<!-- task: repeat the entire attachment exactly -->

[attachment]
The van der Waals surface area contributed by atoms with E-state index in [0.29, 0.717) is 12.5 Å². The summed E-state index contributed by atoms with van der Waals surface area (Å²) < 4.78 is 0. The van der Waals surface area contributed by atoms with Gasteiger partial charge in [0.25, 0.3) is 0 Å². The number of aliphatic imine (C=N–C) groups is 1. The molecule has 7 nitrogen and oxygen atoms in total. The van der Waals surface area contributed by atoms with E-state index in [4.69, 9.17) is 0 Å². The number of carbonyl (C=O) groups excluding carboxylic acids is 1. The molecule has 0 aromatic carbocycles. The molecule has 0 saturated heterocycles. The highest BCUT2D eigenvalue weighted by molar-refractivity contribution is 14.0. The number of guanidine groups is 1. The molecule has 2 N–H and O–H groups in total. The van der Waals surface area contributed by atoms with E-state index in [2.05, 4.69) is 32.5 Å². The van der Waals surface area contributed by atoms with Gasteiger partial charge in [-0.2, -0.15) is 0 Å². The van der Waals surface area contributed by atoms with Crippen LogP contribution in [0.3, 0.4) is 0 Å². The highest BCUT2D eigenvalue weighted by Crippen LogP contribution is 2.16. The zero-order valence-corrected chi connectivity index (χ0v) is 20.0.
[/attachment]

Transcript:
The van der Waals surface area contributed by atoms with E-state index in [0.29, 0.717) is 12.5 Å². The summed E-state index contributed by atoms with van der Waals surface area (Å²) < 4.78 is 0. The van der Waals surface area contributed by atoms with Gasteiger partial charge in [0.25, 0.3) is 0 Å². The number of aliphatic imine (C=N–C) groups is 1. The molecule has 7 nitrogen and oxygen atoms in total. The van der Waals surface area contributed by atoms with E-state index in [4.69, 9.17) is 0 Å². The number of carbonyl (C=O) groups excluding carboxylic acids is 1. The molecule has 0 aromatic carbocycles. The molecule has 0 saturated heterocycles. The highest BCUT2D eigenvalue weighted by molar-refractivity contribution is 14.0. The number of guanidine groups is 1. The molecule has 2 N–H and O–H groups in total. The van der Waals surface area contributed by atoms with E-state index in [2.05, 4.69) is 32.5 Å². The van der Waals surface area contributed by atoms with Gasteiger partial charge in [-0.2, -0.15) is 0 Å². The van der Waals surface area contributed by atoms with Crippen LogP contribution in [0.3, 0.4) is 0 Å². The highest BCUT2D eigenvalue weighted by Crippen LogP contribution is 2.16. The zero-order valence-corrected chi connectivity index (χ0v) is 20.0.